Democracy and Autocracy

Democracy and Autocracy

I will have a go at a question bequeathed to us by Plato—the question of whether democracy has a tendency to devolve into autocracy. In democracy people have an equal say in political decisions—each person’s voice must be heard. This means that each person’s wishes are given equal weight. But there are inevitably conflicts between people’s wishes: some people want what others don’t want. Conflicts of interest arise. It follows that some people are sacrificing their own interests to the interests of others. For example, suppose a family is deciding where to have lunch: some of them want to have Italian, others Japanese, others Greek. Either a single member stipulates a given choice, or the matter is decided democratically; in the latter case (also in the former) some members of the family don’t get what they want. But they have no choice—they must follow the democratic decision. They would prefer it if they could rule autocratically, thus following their own wishes. As it is, several members are not happy with the outcome, especially if it happens on a regular basis (never having Japanese, say). Democracy entails a sacrifice of personal sovereignty—personal freedom. You don’t always get what you want.

            But suppose an autocrat comes along who promises to respect your wishes to the detriment of others, and suppose he has to power to bring this about. Perhaps he is able to impose the new order by force. Then you will always get what you want, though others will not get what they want. You have a reason to support this autocrat. You make a prudential calculation and put your weight behind this character. Thus autocracy replaces democracy: you no longer have to sacrifice yourself for the general interest by respecting the wishes of others. Democracy is inevitably a system in which many people feel discontented because other people get to decide their fate; but autocracy allows many people, perhaps a majority, to get exactly what they wish. This is why autocracies are always supported by one section of the population (the beneficiaries) but not by other sections. To put it bluntly, democracy conflicts with human greed.

            Does this mean that autocracy is stable? No, and for the obvious reason: many people are getting the short end of the stick. So autocracies are always rife with democratic rumblings: the disadvantaged want their voice heard, their wishes respected. Civil war is a likely outcome. So autocracy has a tendency to devolve into democracy. The result is the perpetual oscillation model of political history: from autocracy to democracy, from democracy to autocracy. For a very long time autocracy held sway in human groups, eventually to be replaced by democracy (in some cases at least); but democracy might be in turn be replaced by a resurgent autocracy, only to give way again to democracy. Neither system is stable; both tend to give way to the other. The reason is the inevitability of conflicts of interest, especially as regards the distribution of resources. People’s self-interested wishes don’t harmonize. Both democracy and autocracy struggle to deal with this fact, but in the end it is an insoluble problem. Thus there will never be political peace.Co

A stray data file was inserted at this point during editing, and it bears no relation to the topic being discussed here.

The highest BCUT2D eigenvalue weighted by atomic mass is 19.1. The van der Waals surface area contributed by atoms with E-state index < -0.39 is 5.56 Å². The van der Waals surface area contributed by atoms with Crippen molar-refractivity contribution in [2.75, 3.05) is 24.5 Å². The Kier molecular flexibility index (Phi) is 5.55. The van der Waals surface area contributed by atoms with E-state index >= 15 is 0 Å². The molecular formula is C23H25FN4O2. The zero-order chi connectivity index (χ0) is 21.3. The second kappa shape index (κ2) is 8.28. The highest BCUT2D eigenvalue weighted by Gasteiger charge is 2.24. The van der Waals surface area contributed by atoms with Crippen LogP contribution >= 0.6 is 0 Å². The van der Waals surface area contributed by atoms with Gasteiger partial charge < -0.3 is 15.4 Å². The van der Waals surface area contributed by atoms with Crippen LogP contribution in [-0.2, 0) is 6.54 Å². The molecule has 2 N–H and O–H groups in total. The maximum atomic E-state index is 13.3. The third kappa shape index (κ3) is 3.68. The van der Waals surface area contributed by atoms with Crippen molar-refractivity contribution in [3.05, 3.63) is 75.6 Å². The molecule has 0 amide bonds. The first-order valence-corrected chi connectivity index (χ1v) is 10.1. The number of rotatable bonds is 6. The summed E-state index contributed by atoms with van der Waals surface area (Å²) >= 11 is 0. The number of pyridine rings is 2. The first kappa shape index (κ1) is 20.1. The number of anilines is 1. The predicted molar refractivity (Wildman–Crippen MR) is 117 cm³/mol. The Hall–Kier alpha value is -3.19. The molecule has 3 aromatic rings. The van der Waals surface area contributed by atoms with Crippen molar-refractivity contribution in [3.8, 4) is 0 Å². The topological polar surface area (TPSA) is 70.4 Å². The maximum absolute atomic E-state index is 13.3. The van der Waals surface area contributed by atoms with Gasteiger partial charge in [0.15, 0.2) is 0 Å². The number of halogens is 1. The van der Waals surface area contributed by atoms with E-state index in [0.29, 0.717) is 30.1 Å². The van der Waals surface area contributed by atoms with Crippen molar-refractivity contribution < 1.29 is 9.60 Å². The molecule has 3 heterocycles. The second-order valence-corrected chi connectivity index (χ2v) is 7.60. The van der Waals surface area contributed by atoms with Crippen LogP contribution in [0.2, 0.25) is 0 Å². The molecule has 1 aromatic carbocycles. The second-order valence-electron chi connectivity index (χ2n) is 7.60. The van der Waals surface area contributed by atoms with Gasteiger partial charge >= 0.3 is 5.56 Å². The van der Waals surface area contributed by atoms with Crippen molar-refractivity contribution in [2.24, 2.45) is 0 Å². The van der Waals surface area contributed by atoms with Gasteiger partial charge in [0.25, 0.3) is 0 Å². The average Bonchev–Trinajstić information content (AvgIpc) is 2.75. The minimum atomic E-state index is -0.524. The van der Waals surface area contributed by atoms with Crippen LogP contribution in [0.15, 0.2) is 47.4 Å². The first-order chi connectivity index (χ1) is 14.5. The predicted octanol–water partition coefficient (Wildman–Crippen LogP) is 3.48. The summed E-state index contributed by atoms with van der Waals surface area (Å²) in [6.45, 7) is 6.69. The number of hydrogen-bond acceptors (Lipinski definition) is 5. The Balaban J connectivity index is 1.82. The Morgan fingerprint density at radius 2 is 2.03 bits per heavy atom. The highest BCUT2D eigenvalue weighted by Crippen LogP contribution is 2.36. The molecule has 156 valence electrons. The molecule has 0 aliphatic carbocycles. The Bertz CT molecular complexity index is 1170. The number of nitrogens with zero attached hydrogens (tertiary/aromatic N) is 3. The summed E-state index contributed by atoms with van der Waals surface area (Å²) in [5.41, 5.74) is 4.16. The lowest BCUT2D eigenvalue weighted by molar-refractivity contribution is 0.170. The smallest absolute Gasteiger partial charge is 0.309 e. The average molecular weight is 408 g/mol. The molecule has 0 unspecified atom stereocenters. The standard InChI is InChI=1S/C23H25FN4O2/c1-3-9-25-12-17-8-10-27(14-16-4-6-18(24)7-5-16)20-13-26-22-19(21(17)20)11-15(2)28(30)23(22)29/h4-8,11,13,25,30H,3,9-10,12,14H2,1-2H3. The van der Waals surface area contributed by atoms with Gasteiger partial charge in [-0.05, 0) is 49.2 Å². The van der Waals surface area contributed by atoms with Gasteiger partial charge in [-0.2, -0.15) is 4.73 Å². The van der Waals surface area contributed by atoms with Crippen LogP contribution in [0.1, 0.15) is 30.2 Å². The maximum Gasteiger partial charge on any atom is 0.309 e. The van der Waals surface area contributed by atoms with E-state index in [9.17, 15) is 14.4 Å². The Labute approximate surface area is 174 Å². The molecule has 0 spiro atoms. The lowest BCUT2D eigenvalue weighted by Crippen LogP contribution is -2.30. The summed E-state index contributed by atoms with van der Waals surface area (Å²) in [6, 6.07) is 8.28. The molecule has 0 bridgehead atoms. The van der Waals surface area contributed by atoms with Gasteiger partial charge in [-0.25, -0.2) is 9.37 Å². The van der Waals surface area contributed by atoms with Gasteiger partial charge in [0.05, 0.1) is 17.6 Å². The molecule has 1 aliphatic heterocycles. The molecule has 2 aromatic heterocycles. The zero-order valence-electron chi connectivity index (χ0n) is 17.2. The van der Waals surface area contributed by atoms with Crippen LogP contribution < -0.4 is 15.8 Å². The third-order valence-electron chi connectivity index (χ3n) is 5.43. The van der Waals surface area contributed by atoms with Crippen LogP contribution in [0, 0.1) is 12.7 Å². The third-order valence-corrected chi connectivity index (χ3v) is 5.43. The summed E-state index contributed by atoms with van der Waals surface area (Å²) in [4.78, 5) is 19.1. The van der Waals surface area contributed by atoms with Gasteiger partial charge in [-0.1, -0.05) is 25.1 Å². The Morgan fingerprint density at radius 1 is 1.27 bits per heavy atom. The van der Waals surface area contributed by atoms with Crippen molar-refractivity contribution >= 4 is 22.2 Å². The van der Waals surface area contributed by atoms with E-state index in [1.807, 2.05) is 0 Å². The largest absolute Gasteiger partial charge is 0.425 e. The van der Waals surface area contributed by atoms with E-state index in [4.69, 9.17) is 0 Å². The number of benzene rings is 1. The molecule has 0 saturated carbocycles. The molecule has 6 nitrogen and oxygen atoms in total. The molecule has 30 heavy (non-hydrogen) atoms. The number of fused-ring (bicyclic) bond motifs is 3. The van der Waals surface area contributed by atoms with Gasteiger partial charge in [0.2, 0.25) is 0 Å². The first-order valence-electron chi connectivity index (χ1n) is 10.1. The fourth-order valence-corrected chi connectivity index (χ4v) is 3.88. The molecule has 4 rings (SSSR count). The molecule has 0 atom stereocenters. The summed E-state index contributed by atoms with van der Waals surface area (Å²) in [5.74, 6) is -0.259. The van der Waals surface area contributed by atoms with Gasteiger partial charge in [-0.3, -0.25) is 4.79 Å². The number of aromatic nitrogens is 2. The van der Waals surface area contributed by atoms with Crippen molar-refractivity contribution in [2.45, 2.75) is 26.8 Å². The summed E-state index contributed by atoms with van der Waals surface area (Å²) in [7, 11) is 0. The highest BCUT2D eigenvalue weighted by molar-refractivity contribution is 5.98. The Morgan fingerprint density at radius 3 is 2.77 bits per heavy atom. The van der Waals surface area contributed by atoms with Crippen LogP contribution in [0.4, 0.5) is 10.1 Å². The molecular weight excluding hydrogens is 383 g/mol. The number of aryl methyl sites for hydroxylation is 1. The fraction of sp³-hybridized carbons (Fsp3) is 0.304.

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2 responses to “Democracy and Autocracy”

  1. Joseph K. says:

    But moral progress might make a belief in freedom and justice to be so general and profound that hardly anyone would be willing to help an autocrat come to power for the sake of selfish gain. Such a situation is psychologically possible, if nowhere near imminent. It is rational to prefer a free and just society after all.

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